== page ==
Throughout the Utopia Station section of the Venice Biennale, perhaps because of the weight of the sense of crisis in our time, there was little evidence of artists engaging in a design or stylistic aesthetic for its own end. Anri Sala's video, Dammi i colori , 2003, articulated the fact that the banality of everyday living is the utopia of the dislocated, disenfranchised, lost citizen of the non-place. This work speaks of the liberation and rebuilding of a city and its people after the fall of the communist regime in Tirana. Its conceptual undercurrent speaks of a place on the periphery of Europe defining its own parameters.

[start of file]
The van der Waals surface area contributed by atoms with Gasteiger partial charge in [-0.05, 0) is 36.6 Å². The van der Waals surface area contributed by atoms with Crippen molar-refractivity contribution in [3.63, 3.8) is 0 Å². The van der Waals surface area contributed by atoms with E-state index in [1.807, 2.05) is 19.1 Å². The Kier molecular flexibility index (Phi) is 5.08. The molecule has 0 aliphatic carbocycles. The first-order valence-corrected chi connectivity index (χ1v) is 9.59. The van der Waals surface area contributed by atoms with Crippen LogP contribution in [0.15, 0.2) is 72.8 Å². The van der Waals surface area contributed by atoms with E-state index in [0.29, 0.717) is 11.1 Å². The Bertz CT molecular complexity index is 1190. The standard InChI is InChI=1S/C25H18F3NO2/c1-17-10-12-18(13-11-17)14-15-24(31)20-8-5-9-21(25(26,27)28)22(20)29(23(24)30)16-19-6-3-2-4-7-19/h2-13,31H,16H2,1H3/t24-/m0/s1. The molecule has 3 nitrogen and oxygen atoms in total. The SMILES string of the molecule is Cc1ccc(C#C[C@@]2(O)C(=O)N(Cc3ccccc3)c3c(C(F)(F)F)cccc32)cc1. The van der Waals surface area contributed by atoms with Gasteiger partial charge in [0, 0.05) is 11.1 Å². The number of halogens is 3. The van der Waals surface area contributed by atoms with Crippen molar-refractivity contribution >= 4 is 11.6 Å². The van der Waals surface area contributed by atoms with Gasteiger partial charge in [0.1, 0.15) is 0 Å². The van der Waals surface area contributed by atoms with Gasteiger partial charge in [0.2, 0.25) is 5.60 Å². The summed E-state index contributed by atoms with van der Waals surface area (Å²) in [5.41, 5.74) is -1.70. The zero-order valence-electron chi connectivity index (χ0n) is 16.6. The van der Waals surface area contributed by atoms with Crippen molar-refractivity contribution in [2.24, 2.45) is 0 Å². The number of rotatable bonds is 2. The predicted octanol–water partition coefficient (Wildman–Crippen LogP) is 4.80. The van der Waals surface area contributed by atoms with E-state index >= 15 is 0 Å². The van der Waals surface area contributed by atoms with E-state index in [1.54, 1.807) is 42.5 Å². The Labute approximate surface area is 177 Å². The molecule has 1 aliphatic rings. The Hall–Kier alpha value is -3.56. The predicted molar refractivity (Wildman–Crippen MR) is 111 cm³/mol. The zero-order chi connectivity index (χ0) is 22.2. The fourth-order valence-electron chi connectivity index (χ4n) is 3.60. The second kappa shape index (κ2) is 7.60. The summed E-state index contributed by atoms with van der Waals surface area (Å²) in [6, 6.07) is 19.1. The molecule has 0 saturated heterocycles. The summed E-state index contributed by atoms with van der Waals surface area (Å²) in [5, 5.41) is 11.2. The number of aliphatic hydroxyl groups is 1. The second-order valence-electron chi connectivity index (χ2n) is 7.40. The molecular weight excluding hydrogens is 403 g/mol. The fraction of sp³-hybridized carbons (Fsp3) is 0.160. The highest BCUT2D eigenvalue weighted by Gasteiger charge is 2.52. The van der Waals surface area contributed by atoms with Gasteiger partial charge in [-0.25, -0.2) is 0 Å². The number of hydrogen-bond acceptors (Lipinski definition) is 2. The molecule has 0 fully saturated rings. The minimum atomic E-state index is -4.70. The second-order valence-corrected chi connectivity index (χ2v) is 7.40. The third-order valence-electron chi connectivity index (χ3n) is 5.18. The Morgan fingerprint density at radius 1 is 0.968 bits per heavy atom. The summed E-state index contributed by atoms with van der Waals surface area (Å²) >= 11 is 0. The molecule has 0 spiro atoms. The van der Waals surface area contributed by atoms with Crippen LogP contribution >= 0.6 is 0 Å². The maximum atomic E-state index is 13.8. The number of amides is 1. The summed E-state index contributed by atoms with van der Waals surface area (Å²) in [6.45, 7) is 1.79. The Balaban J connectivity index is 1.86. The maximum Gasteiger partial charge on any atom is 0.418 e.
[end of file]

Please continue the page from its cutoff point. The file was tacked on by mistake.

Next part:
Kadir Attia: La machine à rêves (detail), 2003, installation shot, Venice Biennale; photo/courtesy the author

It is a very complicated business for a peripheral location to assert itself as its own centre and point of reference, while being able to engage in a global discourse of culture. On the one hand is the difficulty in being received as equals as opposed to ethnic curiosities. On the other lies the danger of cultural prostitution if the periphery takes on the cultural code of the 'centre' in order to gain recognition; it may lose respect as a result of its abandonment of its own cultural tones and semantics. It would seem more valuable for the periphery, whether it's Tuam or Tirana, to embrace its status and affirm its own identity, rather than the tragic relocation into the bosom of the 'center'.